It has been a whole half century since David Bowie released his seventh full-length album Pin Ups on October 19th, 1973… and little did he know at the time the best was yet to come. David Bowie, a legend of alternative in his own right, struck gold with Pin Ups: a collection of cover songs, giving homage into the rising punk sound out of the UK mixed with the psychedelic counterculture rampant throughout America’s youth in the early 70s.
Leave it to David Bowie to make a cover album so iconic.
David Bowie, on the heels of Ziggy Stardust and The Spiders From Mars, departs from his previous albums with Pin Ups by showcasing an edgier side to his many personas, a sound that paralleled the global unrest of the time. Being cover songs of artists that inspired Bowie in the early 60s, a time before the social and political upheaval in the United States with the Vietnam War and Civil Rights Movement, American audiences took particular pleasure in Bowie’s harder take of the well-known hits.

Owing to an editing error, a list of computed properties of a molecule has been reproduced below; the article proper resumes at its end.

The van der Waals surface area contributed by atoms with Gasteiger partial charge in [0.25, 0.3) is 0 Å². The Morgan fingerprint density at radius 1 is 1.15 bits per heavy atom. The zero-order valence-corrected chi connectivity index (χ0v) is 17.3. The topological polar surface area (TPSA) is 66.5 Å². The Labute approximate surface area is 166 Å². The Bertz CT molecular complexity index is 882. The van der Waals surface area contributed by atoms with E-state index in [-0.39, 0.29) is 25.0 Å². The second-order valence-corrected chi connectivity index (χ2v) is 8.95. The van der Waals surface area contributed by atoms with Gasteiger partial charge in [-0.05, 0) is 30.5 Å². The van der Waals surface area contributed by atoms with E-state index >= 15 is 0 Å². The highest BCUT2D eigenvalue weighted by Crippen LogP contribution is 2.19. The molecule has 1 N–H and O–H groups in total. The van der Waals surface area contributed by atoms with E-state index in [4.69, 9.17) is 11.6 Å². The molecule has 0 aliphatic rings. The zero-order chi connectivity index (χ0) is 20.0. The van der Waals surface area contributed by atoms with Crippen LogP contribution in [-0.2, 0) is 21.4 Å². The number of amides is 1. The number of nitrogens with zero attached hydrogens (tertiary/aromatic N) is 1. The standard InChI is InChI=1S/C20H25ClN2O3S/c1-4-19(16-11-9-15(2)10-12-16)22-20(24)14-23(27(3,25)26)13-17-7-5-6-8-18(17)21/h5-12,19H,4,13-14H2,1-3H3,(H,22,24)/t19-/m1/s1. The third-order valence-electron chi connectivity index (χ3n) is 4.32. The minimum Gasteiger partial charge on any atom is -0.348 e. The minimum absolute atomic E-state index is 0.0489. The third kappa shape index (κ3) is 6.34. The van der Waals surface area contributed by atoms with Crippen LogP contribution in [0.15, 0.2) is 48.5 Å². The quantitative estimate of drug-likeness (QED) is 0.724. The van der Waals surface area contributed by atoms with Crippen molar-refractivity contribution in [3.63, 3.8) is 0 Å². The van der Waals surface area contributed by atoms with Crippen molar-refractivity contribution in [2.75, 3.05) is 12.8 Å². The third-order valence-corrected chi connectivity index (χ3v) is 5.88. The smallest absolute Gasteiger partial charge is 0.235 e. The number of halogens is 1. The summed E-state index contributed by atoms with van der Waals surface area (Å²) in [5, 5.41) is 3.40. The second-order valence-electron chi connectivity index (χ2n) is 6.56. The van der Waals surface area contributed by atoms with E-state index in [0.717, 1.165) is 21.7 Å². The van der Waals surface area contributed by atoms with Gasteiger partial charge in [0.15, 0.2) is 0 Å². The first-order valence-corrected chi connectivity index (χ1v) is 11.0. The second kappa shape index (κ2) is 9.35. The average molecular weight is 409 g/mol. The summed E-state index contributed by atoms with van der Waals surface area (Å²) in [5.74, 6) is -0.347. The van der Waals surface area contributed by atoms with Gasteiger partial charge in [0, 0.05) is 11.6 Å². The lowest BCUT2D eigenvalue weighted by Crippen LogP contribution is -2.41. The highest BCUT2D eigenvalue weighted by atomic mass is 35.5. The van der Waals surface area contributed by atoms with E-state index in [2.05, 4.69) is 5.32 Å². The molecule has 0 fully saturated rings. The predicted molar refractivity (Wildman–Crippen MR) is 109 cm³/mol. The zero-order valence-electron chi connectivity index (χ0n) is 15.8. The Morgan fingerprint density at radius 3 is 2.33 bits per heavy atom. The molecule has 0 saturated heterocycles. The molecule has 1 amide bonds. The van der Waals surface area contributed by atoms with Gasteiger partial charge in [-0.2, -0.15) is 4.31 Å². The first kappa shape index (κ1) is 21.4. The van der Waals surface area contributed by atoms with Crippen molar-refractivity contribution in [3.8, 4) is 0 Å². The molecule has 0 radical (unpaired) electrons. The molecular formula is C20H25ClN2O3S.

That said, almost all of the covers are from English bands, such as The Yardbirds, The Who, The Kinks, Pink Floyd, etc. Recorded at Château d’Hérouville in France, only one single seemed to chart from the album — “Sorrow”, originally by The Mersey — peaking at number four in the UK although the album itself, naturally, hit number one. What’s fun about the album is that the cover image was supposedly taken for Vogue magazine; when that was passed up, Bowie repurposed the shot for the album. And even though a tour never materialized for its release, fans have coveted Pin Ups since it hit commercial shelves, begging for a sequel (if only one ever materialized).
Now in its 50th year, a special re-release of ‘Pin Ups’ is set for October 20th.
The half-speed master will be issued as a limited edition vinyl, cut by John Webber at AIR Studios on a customized late Neumann VMS80 lathe. Not only that, but the electronic sounds on the album are being fully revamped from 192kHz restorations of the original master tapes. If Bowie were alive today, he would most definitely approve of the meticulous lengths being taken to preserve his original recording sound.
Whether or not you have a record player handy, join in on commemorating 50 years of the hauntingly beautiful melodies and borderline theatrical renditions of “Rosalyn”, “I Wish You Would”, “Sorrow”, “Friday On My Mind”, “See Emily Play”, and the like through the album stream below.